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Molecular Profiling of 50,734 Bethesda III-VI Thyroid Nodules by ThyroSeq v3: Implications for Personalized Management

Chiosea, Simion; Hodak, Steven P; Yip, Linwah; Abraham, Devaprabu; Baldwin, Chelsey; Baloch, Zubair; Gulec, Seza A; Hannoush, Zeina C; Haugen, Bryan R; Joseph, Lija; Kargi, Atil Y; Khanafshar, Elham; Livhits, Masha J; McIver, Bryan; Patel, Kepal; Patel, Snehal G; Randolph, Gregory W; Shaha, Ashok R; Sharma, Jyotirmay; Stathatos, Nikolaos; van Zante, Annemieke; Carty, Sally E; Nikiforov, Yuri E; Nikiforova, Marina N
CONTEXT/BACKGROUND:Comprehensive genomic analysis of thyroid nodules for multiple classes of molecular alterations detected in a large series of fine-needle aspiration (FNA) samples has not been reported. OBJECTIVE:To determine the prevalence of clinically relevant molecular alterations in Bethesda categories III-VI (BCIII-VI) thyroid nodules. DESIGN/METHODS:Retrospective analysis of FNA samples tested by ThyroSeq v3 using Genomic Classifier and Cancer Risk Classifier. SETTING/METHODS:UPMC MGP laboratory. PARTICIPANTS/METHODS:A total of 50,734 BCIII-VI nodules from 48,225 patients. INTERVENTION/METHODS:None. MAIN OUTCOME MEASURES/METHODS:Prevalence of diagnostic, prognostic, and targetable genetic alterations. RESULTS:Among 50,734 informative FNA samples, 65.3% were test-negative, 33.9% positive, 0.2% positive for medullary carcinoma, and 0.6% positive for parathyroid. The benign call rate in BCIII-IV nodules was 68%. Among test-positive samples, 73.3% had mutations, 11.3% gene fusions, and 10.8% isolated copy number alteration. Comparing BCIII-IV nodules with BCV-VI nodules revealed a shift from predominantly RAS-like alterations to BRAF V600E-like alterations and fusions involving receptor tyrosine kinases (RTK). Using ThyroSeq Cancer Risk Classifier, a high-risk profile, which typically included TERT or TP53 mutations, was found in 6% of samples, more frequently BCV-VI. RNA-Seq confirmed ThyroSeq detection of novel RTK fusions in 98.2% of cases. CONCLUSIONS:In this series, 68% of BCIII-IV nodules were classified as negative by ThyroSeq, potentially preventing diagnostic surgery in this subset of patients. Specific genetic alterations were detected in most BCV-VI nodules, with a higher prevalence of BRAF and TERT mutationsand targetable gene fusions compared to BCIII-IV nodules, offering prognostic and therapeutic information for patient management.
PMID: 37071871
ISSN: 1945-7197
CID: 5466102

General Principles for the Safe Performance, Training, and Adoption of Ablation Techniques for Benign Thyroid Nodules: An American Thyroid Association Statement

Sinclair, Catherine F; Baek, Jung Hwan; Hands, Kathleen E; Hodak, Steven P; Huber, Timothy C; Hussain, Iram; Lang, Brian Hung-Hin; Noel, Julia E; Papaleontiou, Maria; Patel, Kepal N; Russ, Gilles; Russell, Jonathon; Spiezia, Stefano; Kuo, Jennifer H
PMID: 37642289
ISSN: 1557-9077
CID: 5609202

Molecular Profiles of Noninvasive, Minimally Invasive, and Invasive Follicular Patterned Thyroid Neoplasms with Papillary Nuclear Features

Brandler, Tamar C; Zhou, Fang; Liu, Cheng Z; Serrano, Antonio; Sun, Wei; Nikiforov, Yuri E; Hodak, Steven P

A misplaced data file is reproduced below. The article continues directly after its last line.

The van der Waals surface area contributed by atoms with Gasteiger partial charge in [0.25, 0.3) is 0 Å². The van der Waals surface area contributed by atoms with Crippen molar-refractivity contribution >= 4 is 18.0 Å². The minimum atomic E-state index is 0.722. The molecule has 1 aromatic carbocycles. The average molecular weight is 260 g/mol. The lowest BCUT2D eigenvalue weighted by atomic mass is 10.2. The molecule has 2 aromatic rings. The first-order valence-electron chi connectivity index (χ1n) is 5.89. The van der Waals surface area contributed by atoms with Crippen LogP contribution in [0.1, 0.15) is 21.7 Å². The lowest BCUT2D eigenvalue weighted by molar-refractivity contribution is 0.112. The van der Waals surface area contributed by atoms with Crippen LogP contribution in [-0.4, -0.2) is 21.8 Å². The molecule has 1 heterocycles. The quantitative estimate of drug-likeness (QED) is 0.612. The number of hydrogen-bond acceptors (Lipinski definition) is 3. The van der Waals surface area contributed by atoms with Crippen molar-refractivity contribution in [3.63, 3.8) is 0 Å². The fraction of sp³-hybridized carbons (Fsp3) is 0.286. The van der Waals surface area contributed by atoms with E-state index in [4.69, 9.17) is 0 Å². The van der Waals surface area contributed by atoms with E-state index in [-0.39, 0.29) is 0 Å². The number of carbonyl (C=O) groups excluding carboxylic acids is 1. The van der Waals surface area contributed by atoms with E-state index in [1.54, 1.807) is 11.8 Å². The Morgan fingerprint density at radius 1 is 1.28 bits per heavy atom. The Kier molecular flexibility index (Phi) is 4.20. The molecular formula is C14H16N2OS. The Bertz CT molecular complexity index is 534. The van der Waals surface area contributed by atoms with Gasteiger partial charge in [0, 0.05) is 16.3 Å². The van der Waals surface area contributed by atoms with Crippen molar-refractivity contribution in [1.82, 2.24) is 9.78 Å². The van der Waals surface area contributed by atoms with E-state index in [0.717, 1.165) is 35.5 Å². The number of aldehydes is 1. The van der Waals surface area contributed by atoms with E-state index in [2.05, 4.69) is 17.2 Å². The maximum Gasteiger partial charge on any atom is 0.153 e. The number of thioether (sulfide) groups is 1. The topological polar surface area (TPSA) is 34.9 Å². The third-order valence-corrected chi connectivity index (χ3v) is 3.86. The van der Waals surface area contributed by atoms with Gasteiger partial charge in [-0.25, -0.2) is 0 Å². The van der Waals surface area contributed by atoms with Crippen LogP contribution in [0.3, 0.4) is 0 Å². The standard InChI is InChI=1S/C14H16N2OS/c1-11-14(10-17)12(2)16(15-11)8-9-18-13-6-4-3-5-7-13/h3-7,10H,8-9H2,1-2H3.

PMID: 37014083
ISSN: 1557-9077
CID: 5540792

DICER1 Mutation in Bethesda III Thyroid Nodules [Meeting Abstract]

Karimkhan, Afreen; Xia, Rong; Hindi, Issa; Belovarac, Brendan; Shafizadeh, Negin; Sun, Wei; Patel, Kepal; Givi, Babak; Hodak, Steven; Simsir, Aylin; Brandler, Tamar
ISSN: 0023-6837
CID: 5525462

Do ACR TI-RADS scores demonstrate unique thyroid molecular profiles?

Xia, Rong; Sun, Wei; Yee, Joseph; Sheth, Sheila; Slywotzky, Chrystia; Hodak, Steven; Brandler, Tamar C
PURPOSE/OBJECTIVE:The present study aimed to examine the molecular profiles of cytologically indeterminate thyroid nodules stratified by American College of Radiology Thyroid Imaging Reporting and Data System (TI-RADS) categories and to determine whether certain ultrasonographic features display particular molecular alterations. METHODS:A retrospective review was conducted of cases from January 1, 2016 to April 1, 2018. Cases with in-house ultrasonography, fine-needle aspiration Bethesda System for Reporting Thyroid Cytopathology (TBSRTC) diagnoses, molecular testing, and surgery were included. All cases were diagnosed as TBSRTC indeterminate categories. The ultrasound studies were retrospectively reviewed and assigned TI-RADS scores (TR1-TR5) by board-certified radiologists. The final diagnoses were determined based on the surgical resection pathology. Binary logistic regression analysis was used to study whether demographic characteristics, TI-RADS levels, and TBSRTC diagnoses were associated with ThyroSeq molecular results. RESULTS:Eighty-one cases met the inclusion criteria. RAS mutations were the most common alteration across all TI-RADS categories (TR2 2/2; TR3 10/19, TR4 13/44, and TR5 8/16), and did not stratify with any particular TI-RADS category. Only TR4 and TR5 categories displayed more aggressive mutations such as BRAFV600E and TERT. ThyroSeq results were positively correlated with thyroid malignancy when non-invasive follicular thyroid neoplasm with papillary-like nuclear features (NIFTP) was categorized in the malignant category (odds ratio [OR], 6.859; P<0.01), but not when NIFTP was removed from the malignancy category. Echogenicity scores were found to be negatively correlated with ThyroSeq results in thyroid nodules (OR, 0.162; P<0.01). CONCLUSION/CONCLUSIONS:Higher-risk molecular alterations tended to stratify with the higher TI-RADS categories.
PMID: 35189676
ISSN: 2288-5919
CID: 5175032

Minimally Invasive Techniques for the Management of Thyroid Nodules

Baldwin, Chelsey K; Natter, Michael B; Patel, Kepal N; Hodak, Steven P
Image-guided interventional techniques have emerged as promising treatments for thyroid disease. Percutaneous ethanol ablation, radiofrequency ablation, laser ablation, high intensity focused ultrasound, and microwave ablation have shown efficacy in treating benign thyroid disease. There is increasing evidence that these techniques may effectively treat papillary thyroid microcarcinomas, recurrent and metastatic disease, follicular neoplasms, and parathyroid lesions. They are performed in an outpatient setting, well-tolerated, with negligible risk for thyroid hormone supplementation, making them a popular alternative to surgical resection. In this comprehensive review, we discuss the devices, techniques, advantages, and disadvantages of each intervention, and summarize the published outcomes.